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Street Bums

Mon Oct 1, 2012, 9:22 AM
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kazimkirmani Featured By Owner Oct 28, 2012
While photography is a great way to highlight people's plight and to invoke in the more fortunate ones a sense of emotional bonding with the less fortunate humans and spur in them a desire to act to share their fortune with others.. some of the photos shared in this journal for example are just too harsh. Probably from my point of view, I wouldn't pry on some people misfortune and make it a case of 'ah ha' photography.. so I guess the intent matters too.
makepictures Featured By Owner Oct 23, 2012
What a fabulous and challenging Journal. Only half way through the comments and looking forward to coming back for more.
BubbleCloud Featured By Owner Oct 17, 2012  Hobbyist General Artist
A great selection (again). :)
zedkin Featured By Owner Oct 10, 2012  Student Photographer
Street-Photography is like holding a mirror into society. With its flaws and goods. Homeless people, are just a result of modern societies.

Taking them out of the frame, is like masking the reality.

Is like excluding civils and wounded from war photography.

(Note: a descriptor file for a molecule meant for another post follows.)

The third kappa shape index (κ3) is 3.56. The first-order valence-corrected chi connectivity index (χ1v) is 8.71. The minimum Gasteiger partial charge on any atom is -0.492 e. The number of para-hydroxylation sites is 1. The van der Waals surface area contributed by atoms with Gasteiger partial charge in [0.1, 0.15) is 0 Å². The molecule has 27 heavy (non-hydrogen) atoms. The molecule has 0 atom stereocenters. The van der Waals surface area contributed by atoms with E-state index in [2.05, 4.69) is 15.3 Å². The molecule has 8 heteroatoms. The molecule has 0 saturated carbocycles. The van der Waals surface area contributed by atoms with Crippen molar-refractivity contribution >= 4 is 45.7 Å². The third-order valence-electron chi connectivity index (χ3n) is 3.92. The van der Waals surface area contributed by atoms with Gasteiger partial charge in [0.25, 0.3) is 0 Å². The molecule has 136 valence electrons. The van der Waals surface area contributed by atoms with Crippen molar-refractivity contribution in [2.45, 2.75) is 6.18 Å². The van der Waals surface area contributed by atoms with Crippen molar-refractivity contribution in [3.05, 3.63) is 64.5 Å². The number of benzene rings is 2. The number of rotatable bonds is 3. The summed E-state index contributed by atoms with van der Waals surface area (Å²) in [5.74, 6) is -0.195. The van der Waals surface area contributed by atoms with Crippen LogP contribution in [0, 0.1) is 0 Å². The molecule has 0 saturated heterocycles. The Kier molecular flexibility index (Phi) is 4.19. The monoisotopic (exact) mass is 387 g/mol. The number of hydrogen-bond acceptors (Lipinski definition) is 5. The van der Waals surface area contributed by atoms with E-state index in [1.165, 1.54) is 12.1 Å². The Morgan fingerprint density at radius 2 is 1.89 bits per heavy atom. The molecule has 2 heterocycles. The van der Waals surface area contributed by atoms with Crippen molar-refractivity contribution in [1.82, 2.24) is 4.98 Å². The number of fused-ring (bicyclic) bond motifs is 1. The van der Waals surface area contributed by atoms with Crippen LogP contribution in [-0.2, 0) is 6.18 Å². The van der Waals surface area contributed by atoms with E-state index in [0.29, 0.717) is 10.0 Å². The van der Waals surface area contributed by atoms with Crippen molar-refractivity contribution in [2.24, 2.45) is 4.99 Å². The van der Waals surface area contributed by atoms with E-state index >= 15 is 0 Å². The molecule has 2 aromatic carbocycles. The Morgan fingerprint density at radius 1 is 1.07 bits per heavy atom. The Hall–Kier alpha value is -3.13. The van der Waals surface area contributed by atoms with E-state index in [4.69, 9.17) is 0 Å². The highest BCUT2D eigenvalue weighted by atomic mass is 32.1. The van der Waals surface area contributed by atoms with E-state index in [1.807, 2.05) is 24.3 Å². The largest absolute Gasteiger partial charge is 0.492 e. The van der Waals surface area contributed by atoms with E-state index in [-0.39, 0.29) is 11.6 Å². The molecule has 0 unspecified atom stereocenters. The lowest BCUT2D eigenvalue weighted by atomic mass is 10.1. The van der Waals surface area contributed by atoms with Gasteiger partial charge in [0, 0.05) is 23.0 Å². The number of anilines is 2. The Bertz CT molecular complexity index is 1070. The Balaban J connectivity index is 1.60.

EarthHart Featured By Owner Oct 9, 2012  Hobbyist Photographer
How the hell have I missed this. Great journal, Boss :#1: :ahoy:
LindelCaine Featured By Owner Oct 7, 2012
Thank you for this journal, Khuram. The images here touch my heart, imparting how life is for these people.

You've asked for us to share our thoughts,...

When I must photograph people in such hardship, for their privacy, I usually try to show their situation without them being easily recognised. ( Similar to most of the images in this journal. ) In most cases, I try not to show their faces, somehow,- for their dignity, - possibly faces are in shadow or only partly seen. I wish to tell their story, to help their situation if it's possible ( the reason I'd be taking the photo ), but not have them feeling degraded or humiliated in the telling. If they don't want photography, I don't do it, - it's a matter of mutual respect. Compassionate humanity is the thing.

At times, through photography, it's possible to show not only the deprivations of living on the street, but also people's strength in adversity, their humour and mutual support, despite hardship, or how innovative people can be, just to survive. Also, how people struggle to pull themselves and their families up from the poverty of being born, living and dying on the pavement, as many in this world must do, - for example, in India. I've learnt that when people have little materially, dignity and respect are very important to them, sometimes, it's all a person has.

With all photography, ( not only poverty ) I see people as people, my sisters and brothers, I feel empathy, emotions I'd feel if I were in the same situation and they are not an "object" before my lens. Many times, I've seen people or situations that would make a good photograph and because of the "feeling" I've not lifted the camera to my eyes, instead I've just sat and talked with the person or people, often sharing my food with them, believing it's better to be a friend than a photographer. I follow my heart in such situations, though the "photographer" knows I've let photos slip away,... and that's alright with me.